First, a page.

Dr. Laurie Rousseau-Nepton is a Canadian astronomer at the Canada–France–Hawaii Telescope, a postdoctoral researcher at the University of Hawaii, and is the first indigenous woman in Canada to obtain a Ph.D. in astrophysics. Rousseau-Nepton is an Innu woman whose family are from the Mashteuiatsh reserve in the Saguenay–Lac-Saint-Jean region of Quebec. She grew up near Quebec City, and lived for two years on the Wendake reserve. Rousseau-Nepton received her Ph.D. in 2017 from Université Laval, under the supervision of Carmelle Robert. Her doctoral research involved studying the HII regions of nearby spiral galaxies, using the SpIOMM, an imaging Fourier transform spectrometer developed at University of Laval. She subsequently took up an appointment as an FRQNT postdoctoral research fellow at the University of Hawaii at Hilo. Since 2017, she has been a resident astronomer at the Canada–France–Hawaii Telescope. Rousseau-Nepton is the Principal Investigator for SIGNALS, a large survey program aiming at observing over 50,000 resolved star-forming regions in nearby galaxies. Dr. Rousseau-Nepton recently accepted a position at the University of Toronto and the Dunlap Institute for Astronomy and Astrophysics beginning in September 2023!
Birth of Stars in the Nearby Universe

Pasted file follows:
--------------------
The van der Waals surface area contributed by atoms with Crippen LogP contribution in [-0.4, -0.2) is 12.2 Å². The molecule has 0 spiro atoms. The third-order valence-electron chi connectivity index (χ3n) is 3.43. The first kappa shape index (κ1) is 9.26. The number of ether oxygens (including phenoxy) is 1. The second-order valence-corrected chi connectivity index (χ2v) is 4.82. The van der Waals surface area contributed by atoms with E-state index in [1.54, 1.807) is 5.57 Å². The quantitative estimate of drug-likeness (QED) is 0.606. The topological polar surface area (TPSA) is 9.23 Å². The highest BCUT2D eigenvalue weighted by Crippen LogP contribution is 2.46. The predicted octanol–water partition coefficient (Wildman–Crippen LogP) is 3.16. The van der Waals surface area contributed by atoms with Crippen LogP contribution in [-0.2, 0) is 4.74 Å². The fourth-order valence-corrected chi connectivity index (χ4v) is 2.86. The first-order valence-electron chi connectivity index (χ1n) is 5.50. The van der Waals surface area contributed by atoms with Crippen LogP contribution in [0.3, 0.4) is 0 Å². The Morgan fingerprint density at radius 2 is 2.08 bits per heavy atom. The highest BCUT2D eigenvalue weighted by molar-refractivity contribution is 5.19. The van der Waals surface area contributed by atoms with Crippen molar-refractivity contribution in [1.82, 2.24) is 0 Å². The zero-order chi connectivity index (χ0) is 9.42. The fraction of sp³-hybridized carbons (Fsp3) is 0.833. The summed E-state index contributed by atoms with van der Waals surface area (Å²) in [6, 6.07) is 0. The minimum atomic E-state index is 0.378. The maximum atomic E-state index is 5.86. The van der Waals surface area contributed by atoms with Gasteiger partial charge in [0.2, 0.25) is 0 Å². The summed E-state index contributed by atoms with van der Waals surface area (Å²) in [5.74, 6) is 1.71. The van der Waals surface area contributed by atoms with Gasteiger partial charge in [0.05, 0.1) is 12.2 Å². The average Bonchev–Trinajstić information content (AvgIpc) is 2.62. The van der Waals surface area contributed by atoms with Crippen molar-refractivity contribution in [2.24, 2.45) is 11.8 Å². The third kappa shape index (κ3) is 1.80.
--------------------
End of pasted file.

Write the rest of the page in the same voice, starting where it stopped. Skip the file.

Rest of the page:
Stars continuously affect their surroundings by producing and returning new elements to the interstellar gas. These new elements are then recycled to form new stars. They also form in a wide variety of environments which can be different galaxy to galaxy, location to location. The result is that each star is different and has its own story. During this presentation, I will present my main project: SIGNALS. By studying 50,000 regions where stars actively form, the SIGNALS’ collaboration aim at understanding what triggers their formation, how efficiently stars form, and how each generation transforms the gas around them and ultimately our Universe. I will also share some thoughts regarding my experience as a woman in the field as well as effort regarding highlighting ancestral knowledge which I hope will help to open a discussion on the different paths to indigenizing astronomy and science in general.